Project description:Graft-versus-host disease (GVHD) continues to be a serious complication that limits the success of allogeneic bone marrow transplantation (BMT). Using IL-7-deficient murine models, we have previously shown that IL-7 is necessary for the pathogenesis of GVHD. In the present study, we determined whether GVHD could be prevented by antibody-mediated blockade of IL-7 receptor alpha (IL-7Ralpha) signaling. C57/BL6 (H2K(b)) recipient mice were lethally irradiated and underwent cotransplantation with T-cell-depleted (TCD) BM and lymph node (LN) cells from allogeneic BALB/c (H2K(d)) donor mice. Following transplantation, the allogeneic BMT recipients were injected weekly with either anti-IL-7Ralpha antibody (100 mug per mouse per week) or PBS for 4 weeks. Anti-IL-7Ralpha antibody treatment significantly decreased GVHD-related morbidity and mortality compared with placebo (30% to 80%). IL-7Ralpha blockade resulted in the reduction of donor CD4(+) or CD8(+) T cells in the periphery by day 30 after transplantation. Paradoxically, the inhibition of GVHD by anti-IL-7Ralpha antibody treatment resulted in improved long-term thymic and immune function. Blockade of IL-7R by anti-IL-7Ralpha antibody resulted in elimination of alloreactive T cells, prevention of GVHD, and improvement of donor T-cell reconstitution.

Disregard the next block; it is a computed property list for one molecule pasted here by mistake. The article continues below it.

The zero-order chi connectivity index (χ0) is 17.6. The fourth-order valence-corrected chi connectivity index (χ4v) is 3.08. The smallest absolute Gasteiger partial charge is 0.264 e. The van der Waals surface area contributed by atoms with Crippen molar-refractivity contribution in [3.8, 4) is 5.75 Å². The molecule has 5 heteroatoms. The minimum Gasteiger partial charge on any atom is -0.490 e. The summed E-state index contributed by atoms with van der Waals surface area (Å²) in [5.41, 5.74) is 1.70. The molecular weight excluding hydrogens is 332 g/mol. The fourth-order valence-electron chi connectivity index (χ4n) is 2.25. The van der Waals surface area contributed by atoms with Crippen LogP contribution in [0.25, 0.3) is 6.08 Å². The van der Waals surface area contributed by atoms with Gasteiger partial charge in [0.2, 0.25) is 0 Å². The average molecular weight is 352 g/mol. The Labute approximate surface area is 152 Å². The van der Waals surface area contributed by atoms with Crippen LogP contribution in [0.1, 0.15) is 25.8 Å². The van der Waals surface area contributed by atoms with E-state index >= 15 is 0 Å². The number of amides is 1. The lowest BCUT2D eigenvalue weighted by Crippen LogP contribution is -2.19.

Project description:<b>Background:</b> The induction of donor-specific immunological tolerance could improve outcome after kidney transplantation. However, no tolerance protocol is available for routine clinical use. Chimerism-based regimens hold promise, but their widespread application is impeded in part by unresolved safety issues. This study tests the hypothesis that therapy with polyclonal recipient regulatory T cells (Tregs) and anti-IL6R (tocilizumab) leads to transient chimerism and achieves pro-tolerogenic immunomodulation in kidney transplant recipients also receiving donor bone marrow (BM) without myelosuppressive conditioning of the recipient. <b>Methods/design:</b> A prospective, open-label, controlled, single-center, phase I/IIa academic study is performed in HLA-mismatched living donor kidney transplant recipients. <b>Study group:</b> Recipients of the study group receive <i>in vitro</i> expanded recipient Tregs and a donor bone marrow cell infusion within 3 days after transplantation and tocilizumab for the first 3 weeks post-transplant. In addition they are treated with thymoglobulin, belatacept, sirolimus, and steroids as immunosuppression. Starting 6 months post-transplant, sirolimus and steroids are withdrawn in a step-wise manner in stable patients. <b>Control group:</b> Recipients of the control group are treated with thymoglobulin, belatacept, sirolimus, and steroids as immunosuppression. <b>Co-primary endpoints</b> of safety (impaired graft function [eGFR <35 mL/min/1.73 m<sup>2</sup>], graft-vs.-host disease or patient death by 12 months) and efficacy (total leukocyte donor chimerism within 28 days post-transplant) are assessed. <b>Secondary endpoints</b> include frequency of biopsy-proven acute rejection episodes and subclinical rejection episodes on surveillance biopsies, assessment of kidney graft function, and the evaluation whether the study protocol leads to detectable changes in the immune system indicative of pro-tolerogenic immune modulation. <b>Discussion:</b> The results of this trial will provide evidence whether treatment with recipient Tregs and donor BM is feasible, safe and efficacious in leading to transient chimerism. If successful, this combination cell therapy has the potential to become a novel treatment option for immunomodulation in organ transplantation without the toxicities associated with myelosuppressive recipient conditioning. <b>Trial registration:</b> European Clinical Trials Database EudraCT Nr 2018-003142-16 and clinicaltrials.gov NCT03867617.